Before film was invented, early portrait photographers first discovered the titillating pleasure of exposing images of nudes on silver copper plates. Since then, the male gaze has largely shaped how bodies are visualized in printed media.
Many of the most iconic images of the body have been taken by men — think Edward Weston’s gentle black-and-white photograph of his muse, or Mario Sorrenti’s erotic campaign of Kate Moss for Calvin Klein. Meanwhile, less space has been given to female pioneers like Imogen Cunningham or Ana Mendieta, who turned their lenses on themselves.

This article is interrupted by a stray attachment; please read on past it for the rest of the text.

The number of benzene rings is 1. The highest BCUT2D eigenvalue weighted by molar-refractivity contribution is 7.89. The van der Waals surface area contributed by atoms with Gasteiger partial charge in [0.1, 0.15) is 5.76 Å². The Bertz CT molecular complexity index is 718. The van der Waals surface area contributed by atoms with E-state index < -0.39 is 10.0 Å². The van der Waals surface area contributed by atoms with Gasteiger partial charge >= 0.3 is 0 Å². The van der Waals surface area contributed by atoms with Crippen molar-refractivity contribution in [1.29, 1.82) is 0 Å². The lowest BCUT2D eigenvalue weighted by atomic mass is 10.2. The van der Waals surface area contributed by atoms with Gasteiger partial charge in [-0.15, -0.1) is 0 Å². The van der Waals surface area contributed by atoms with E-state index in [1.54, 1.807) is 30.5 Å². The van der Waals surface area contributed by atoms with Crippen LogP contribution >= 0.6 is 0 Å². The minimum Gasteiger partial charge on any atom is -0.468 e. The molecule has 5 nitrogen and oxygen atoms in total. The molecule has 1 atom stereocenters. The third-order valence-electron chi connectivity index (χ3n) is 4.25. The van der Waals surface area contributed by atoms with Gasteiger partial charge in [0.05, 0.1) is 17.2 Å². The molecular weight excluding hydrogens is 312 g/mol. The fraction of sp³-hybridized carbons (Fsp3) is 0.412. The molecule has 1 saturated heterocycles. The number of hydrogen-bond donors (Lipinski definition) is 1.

But a new exhibition at Fotografiska New York features 30 contemporary female artists who offer new perspectives on the naked form as a symbol of beauty, self-expression, identity, eroticism or politics — and not just the slender female forms overrepresented in media, but a range of cis, non-binary and trans figures of all skin tones and body types.
“Jackie & Megane” (2019) by…